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Judge and Puerto Rican activist discusses new autobiography at Glass Cafe

Introduced as a “living example of resistance to hate,” Judge Nelson A. Diaz recounted his path from public housing in Harlem to becoming a leading political activist for the Puerto Rican community in Philadelphia at a talk hosted last week by Centro, the college’s center for Puerto Rican studies.

Díaz, 71, who was a former general counsel at the United States Department of Housing and Urban Development (H.U.D.) as well as a former judge on the Philadelphia Court of Common Pleas (Pennsylvania’s trial courts), spoke at the Glass Café last week about his new autobiography, “Not from Here, Not from There.” Currently, he is building a charter school in North Philadelphia and advocating for the inclusion of women on corporate boards in Pennsylvania.

Judge Díaz's new autobiography,
Judge Díaz’s new autobiography, “Not from Here, Not from There”.
Photo by Michael Waxman

Centro is the only university-based research institute that is dedicated exclusively to the study of the Puerto Rican experience in the United States and has been housed at Hunter College since 1983. According to the Carlos Vargas-Ramos, a research associate and communications director for the Centro, they were “compelled” to present Judge Díaz’s book because it “traces many of the shared elements of the larger Puerto Rican experience in the United States.”

“Part of our mission at Centro is the dissemination of knowledge about the Puerto Rican experience in the United States,” said Vargas-Ramos. “We feature works done by others that expand our knowledge of the Puerto Rican experience. This is the case of the presentation of Judge Díaz’s book.”

In the minutes leading up to the event, the Glass Café’s green and grey chairs quickly filled up with colleagues of Judge Díaz who passed time by sharing positive and uplifting stories about their work and/or other affiliations with Judge Díaz in the past. A table was set up to sell copies of Díaz’s book throughout the event.

Judge Díaz and Juan Cartagena at the Glass Café.
Judge Díaz and Juan Cartagena at the Glass Café.
Photo by Michael Waxman

Díaz sat at the front of the room along with Juan Cartagena, president and general counsel to LatinoJustice PRLDEF (Puerto Rican Legal Defense and Education Fund), who engaged the audience as the talk’s moderator. The two spoke candidly about the tribulations Díaz has faced throughout his career and personal life that were the result of institutionalized racism against Latinxs in the United States.

Díaz described his experience growing up in public housing in the Bronx and Harlem and detailed the lack of opportunity that kids of his income status were provided to succeed. In an interview with ABC6 Philadelphia that was shown to the audience before the talk began, Díaz explained that gang activity ruled much of the neighborhood he lived in because there weren’t many options for children to be involved in other organizations. “If you didn’t belong to something, you really couldn’t get between one neighborhood to the other,” he said. Díaz also recalled some experiences with more overt acts of racism, including being called racial slurs by Ku Klux Klan members while they organized against his efforts to integrate public housing in Texas (alongside Henry Cisneros, former United States Secretary of H.U.D. under President Bill Clinton).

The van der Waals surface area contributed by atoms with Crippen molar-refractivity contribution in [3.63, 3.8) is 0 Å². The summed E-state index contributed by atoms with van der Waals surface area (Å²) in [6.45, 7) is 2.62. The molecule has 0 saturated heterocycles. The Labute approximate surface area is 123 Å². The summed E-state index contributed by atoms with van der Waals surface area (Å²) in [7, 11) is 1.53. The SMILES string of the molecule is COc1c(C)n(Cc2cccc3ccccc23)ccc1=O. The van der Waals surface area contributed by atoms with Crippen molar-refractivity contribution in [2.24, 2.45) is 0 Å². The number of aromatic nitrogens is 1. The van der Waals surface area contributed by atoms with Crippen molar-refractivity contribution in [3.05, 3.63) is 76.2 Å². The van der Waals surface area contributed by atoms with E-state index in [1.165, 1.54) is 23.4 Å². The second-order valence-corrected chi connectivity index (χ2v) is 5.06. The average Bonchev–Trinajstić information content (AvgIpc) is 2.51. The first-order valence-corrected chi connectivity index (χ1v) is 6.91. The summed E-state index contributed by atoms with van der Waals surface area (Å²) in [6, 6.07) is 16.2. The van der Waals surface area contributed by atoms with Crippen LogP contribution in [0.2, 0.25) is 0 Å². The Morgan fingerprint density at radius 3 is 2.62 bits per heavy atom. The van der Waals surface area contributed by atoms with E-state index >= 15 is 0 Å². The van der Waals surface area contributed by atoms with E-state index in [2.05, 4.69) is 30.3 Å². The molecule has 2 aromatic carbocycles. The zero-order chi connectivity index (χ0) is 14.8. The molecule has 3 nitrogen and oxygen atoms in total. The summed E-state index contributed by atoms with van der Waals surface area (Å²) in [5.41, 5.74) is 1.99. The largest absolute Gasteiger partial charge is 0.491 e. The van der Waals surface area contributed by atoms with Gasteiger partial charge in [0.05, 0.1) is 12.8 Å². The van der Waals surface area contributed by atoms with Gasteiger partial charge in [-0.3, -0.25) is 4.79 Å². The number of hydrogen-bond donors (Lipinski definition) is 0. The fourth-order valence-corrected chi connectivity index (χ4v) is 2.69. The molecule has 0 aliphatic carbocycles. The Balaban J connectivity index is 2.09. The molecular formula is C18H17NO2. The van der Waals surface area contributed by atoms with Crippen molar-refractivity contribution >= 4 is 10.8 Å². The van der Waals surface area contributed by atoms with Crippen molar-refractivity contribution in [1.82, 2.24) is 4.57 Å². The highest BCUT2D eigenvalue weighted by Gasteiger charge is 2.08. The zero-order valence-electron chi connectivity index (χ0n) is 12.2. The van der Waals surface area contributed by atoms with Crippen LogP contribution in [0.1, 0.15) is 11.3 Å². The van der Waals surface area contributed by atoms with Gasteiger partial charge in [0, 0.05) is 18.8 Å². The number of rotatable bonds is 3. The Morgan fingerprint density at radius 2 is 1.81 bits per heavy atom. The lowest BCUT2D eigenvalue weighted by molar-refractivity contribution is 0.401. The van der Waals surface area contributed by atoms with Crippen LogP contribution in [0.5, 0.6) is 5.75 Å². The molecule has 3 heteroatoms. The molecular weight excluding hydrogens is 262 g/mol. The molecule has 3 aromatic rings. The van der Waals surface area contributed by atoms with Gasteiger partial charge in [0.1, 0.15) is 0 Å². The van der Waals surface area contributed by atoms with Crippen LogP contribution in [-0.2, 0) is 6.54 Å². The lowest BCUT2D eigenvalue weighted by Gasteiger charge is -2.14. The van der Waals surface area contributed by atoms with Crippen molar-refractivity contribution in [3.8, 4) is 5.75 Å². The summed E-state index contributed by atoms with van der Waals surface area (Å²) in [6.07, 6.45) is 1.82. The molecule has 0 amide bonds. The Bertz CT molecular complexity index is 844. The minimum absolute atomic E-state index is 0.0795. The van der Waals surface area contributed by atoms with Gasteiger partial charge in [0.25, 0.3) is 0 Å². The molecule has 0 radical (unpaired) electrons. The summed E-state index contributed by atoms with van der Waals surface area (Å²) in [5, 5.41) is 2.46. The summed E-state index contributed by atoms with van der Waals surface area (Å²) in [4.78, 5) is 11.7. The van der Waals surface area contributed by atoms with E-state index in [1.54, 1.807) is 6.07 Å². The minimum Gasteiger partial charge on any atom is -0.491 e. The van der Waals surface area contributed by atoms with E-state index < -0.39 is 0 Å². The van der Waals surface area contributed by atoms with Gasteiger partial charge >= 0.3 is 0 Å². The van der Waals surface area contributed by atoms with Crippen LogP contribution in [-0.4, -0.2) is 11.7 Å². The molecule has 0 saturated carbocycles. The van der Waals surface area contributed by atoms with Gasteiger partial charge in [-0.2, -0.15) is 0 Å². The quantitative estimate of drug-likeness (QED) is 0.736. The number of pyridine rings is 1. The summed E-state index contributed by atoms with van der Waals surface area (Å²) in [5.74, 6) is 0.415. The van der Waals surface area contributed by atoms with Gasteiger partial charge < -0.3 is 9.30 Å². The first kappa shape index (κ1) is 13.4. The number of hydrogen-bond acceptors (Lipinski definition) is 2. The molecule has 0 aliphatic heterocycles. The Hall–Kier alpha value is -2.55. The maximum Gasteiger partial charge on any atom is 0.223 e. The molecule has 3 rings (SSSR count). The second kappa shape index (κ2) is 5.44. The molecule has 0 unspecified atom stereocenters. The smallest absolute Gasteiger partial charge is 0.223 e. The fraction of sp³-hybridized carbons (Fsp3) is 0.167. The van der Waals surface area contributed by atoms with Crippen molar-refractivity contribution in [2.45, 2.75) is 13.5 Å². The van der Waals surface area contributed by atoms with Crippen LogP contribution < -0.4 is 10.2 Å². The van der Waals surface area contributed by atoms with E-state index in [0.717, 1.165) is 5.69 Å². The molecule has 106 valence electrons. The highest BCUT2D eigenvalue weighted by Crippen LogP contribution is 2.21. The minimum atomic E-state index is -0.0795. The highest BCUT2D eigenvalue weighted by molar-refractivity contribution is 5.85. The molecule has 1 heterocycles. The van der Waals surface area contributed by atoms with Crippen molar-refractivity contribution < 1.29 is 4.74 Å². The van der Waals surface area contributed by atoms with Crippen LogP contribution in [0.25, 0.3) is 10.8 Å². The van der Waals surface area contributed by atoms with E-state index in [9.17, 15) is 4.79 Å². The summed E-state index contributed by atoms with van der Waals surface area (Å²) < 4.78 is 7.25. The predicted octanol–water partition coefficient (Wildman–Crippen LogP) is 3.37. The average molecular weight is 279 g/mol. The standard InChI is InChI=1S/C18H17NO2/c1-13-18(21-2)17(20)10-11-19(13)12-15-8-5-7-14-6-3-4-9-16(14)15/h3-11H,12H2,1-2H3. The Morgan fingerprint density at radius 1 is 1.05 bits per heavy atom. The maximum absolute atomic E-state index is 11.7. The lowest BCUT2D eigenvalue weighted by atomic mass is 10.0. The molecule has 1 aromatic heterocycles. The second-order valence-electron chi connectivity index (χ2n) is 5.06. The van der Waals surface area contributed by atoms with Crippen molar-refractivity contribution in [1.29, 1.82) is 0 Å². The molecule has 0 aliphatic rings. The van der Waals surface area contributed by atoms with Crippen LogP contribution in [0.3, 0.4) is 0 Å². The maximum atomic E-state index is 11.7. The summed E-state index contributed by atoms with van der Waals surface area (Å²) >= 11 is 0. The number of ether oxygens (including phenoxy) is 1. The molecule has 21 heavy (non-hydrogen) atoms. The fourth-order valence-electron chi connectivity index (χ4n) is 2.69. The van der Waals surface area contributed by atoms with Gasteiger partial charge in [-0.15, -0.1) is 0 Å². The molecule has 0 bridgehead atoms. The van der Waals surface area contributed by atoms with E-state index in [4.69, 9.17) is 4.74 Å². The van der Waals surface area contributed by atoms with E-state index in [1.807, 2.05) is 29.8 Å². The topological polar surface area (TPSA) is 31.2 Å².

Regardless of the challenging circumstances Díaz described, he remained optimistic and confident in his own skin. “Sometimes you have to walk a few feet backwards to move a few feet forwards,” he encouraged the audience. Soon after the talk started, audience members began to trickle over towards the table to buy copies of his book. By the end of the discussion, the line of people waiting to buy books extended to the back of the room.

Audience members grew visibly impassioned by Díaz’s words. Many responded with mumbles and grunts to the heavier details of his life, such as the time he had a cross burned on his family’s property in New Jersey. He lightened the discussion at moments, particularly when he could not read an excerpt from his book without using the flashlight on Cartagena’s phone.

Before concluding, he took questions from audience members. When an activist for Puerto Rican issues asked him about the United States’ efforts to provide relief to Puerto Rico after Hurricane Maria, Díaz exclaimed, “If the lights had gone out in Pennsylvania for 11 months, there’d be riots!” The audience erupted into applause and cheers.

Judge Díaz signs a copy of his new autobiography,
Judge Díaz signs a copy of his new autobiography, “Not from Here, Not from There”
Photo by Michael Waxman

Díaz encouraged everyone in the room to write and share their own stories so that Latinx children and others can learn about the struggle of Latinx people in America and create change. He concluded by chatting one-on-one with attendees and signing copies of his book, for sale in stores and online now.

For more information about Centro events, you can visit their website.

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